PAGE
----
Smart People: A Broadcom Advantage

There’s probably a Broadcom chip in your DLS modem, your Bluetooth, cable box and the data system at work.  Broadcom probably supports your work and lifestyle but you’ve probably never heard of them.
Broadcom has a competitive advantage—smart people, 9,000 of them in more than 50 offices in 18 countries.  More than three quarters are engineers with almost 700  Ph.D.s.
An online recruiting net and extensive screening effort will results in more than 1000 employees joining Broadcom in 2010. Candidates are often grilled by 8-10 interviewers, each one asking, “Is this person smart enough for Broadcom?” Most attend an on-boarding session in person and begin a mixture on online and onsite core classes.
A career ladder outlines type of projects and problem solving typical at different levels in the organization outlining both technical and leadership/communication skills necessary for advancement.
Broadcom supports employees who want to further their learning with more formal education. Employees are offered reimbursement for coursework such as MBA and PhD programs. Advanced education helps foster Broadcom’s belief that smart people will come up with good solutions.
Training and development includes a blend of online and onsite courses.  Culture and communication topics are addressed in person and much of the content is developed internally.  Broadcom works with a variety of external partners for online course content.
A Lunch and Learn series brings the outside world in and boosts job satisfaction with topics like Obstacles and Strategies for Women in Technology.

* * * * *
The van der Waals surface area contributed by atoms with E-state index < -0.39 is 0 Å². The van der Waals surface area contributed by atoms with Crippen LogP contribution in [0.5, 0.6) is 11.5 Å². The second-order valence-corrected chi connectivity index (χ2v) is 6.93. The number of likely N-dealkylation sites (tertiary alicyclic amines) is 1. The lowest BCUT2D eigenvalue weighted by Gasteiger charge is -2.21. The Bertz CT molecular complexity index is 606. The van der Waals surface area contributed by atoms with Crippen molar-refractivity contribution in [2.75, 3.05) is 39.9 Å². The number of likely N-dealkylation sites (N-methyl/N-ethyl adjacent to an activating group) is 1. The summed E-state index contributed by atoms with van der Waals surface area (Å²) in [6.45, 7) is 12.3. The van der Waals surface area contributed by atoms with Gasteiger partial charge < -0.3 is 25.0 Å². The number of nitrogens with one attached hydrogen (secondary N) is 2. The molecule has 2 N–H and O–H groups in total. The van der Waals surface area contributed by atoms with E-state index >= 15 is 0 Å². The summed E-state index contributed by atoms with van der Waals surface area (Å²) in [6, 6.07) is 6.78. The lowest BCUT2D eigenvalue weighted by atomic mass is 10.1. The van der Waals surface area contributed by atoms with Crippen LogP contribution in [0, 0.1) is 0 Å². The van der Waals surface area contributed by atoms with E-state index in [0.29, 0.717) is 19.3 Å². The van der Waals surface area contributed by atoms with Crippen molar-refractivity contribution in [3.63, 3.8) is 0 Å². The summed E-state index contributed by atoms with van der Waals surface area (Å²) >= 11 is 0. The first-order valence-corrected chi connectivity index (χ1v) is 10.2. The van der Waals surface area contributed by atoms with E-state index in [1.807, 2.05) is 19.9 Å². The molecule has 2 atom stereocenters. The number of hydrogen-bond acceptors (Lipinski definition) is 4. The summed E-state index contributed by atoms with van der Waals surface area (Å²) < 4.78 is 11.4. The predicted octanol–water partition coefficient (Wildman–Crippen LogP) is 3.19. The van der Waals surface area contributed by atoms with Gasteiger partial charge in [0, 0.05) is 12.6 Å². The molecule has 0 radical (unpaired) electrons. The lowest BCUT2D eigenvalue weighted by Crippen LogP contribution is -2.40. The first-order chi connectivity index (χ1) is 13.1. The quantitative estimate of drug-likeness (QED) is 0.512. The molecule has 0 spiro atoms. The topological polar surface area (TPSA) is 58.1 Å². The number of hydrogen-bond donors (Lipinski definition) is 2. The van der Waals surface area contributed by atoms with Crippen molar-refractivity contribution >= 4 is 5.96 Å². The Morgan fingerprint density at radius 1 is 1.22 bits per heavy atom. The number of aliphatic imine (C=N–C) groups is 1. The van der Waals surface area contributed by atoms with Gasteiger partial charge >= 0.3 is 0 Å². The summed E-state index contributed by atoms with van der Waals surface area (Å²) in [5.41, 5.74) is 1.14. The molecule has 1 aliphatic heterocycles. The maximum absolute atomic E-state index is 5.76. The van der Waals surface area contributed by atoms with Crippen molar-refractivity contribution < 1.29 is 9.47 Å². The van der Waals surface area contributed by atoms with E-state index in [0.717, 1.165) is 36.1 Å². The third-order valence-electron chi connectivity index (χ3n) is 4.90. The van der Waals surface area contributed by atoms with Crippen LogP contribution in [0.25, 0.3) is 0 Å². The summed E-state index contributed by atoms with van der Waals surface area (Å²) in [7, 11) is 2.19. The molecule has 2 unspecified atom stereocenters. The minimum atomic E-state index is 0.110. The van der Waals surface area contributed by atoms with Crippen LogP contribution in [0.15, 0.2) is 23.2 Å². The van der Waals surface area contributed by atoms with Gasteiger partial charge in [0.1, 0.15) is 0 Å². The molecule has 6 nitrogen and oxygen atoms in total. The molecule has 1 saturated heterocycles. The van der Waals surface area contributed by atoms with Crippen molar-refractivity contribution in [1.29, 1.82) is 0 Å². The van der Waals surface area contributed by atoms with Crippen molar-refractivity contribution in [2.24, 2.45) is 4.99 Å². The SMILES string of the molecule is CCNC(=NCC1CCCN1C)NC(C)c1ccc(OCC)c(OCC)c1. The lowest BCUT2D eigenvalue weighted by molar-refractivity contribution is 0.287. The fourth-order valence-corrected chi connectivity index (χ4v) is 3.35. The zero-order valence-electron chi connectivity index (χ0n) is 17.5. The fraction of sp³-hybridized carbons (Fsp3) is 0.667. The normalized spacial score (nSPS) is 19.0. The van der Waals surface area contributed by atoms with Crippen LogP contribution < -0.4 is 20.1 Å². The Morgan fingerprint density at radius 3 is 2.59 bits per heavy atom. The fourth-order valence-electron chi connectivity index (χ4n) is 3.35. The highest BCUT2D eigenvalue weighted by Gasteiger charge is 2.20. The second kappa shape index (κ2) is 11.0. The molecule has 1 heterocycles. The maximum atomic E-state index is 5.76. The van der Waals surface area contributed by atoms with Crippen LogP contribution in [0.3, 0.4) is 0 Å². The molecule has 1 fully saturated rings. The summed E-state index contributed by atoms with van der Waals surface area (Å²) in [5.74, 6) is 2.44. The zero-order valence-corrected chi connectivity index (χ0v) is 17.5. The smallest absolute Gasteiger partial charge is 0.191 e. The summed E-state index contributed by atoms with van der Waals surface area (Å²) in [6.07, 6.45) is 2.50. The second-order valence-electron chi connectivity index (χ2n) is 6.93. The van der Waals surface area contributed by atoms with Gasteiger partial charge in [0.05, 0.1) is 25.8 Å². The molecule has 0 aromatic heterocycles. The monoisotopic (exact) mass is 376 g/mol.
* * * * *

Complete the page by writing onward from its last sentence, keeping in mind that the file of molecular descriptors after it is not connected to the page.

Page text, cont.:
Here at edReformer we are focused on innovations in learning. We find that most successful companies are learning organizations with efficient pathways to competence.  Some observations with relevance for K-12:

  • Hire smart people: keep a very high bar, invest in the process, and be flexible about location/conditions when you can (much easier to contemplate with a blended school model).
  • Core learning often needs to be face-to-face—so focus on the important stuff when you’re together (i.e., critical thinking, problem solving, critical feedback, guidance).
  • Move other learning online and asynchronous: be intentional about blending modes of instruction to boost learning, staffing and facilities productivity.

Broadcom sponsors middle grade science fairs through Society for Science & the Public.  As I wrote last month, I think every secondary student should make an in depth exploration of a topic in science every year; they should learn to think like a scientist while conducting an investigation and should present conclusions and demonstrate content knowledge and communication skills in a public venue. Kids need to DO science not just read about it.  We need to give kids permission to focus and the opportunity to shine.

Tom Vander Ark

Tom Vander Ark is the CEO of Getting Smart. He has written or co-authored more than 50 books and papers including Getting Smart, Smart Cities, Smart Parents, Better Together, The Power of Place and Difference Making. He served as a public school superintendent and the first Executive Director of Education for the Bill & Melinda Gates Foundation.

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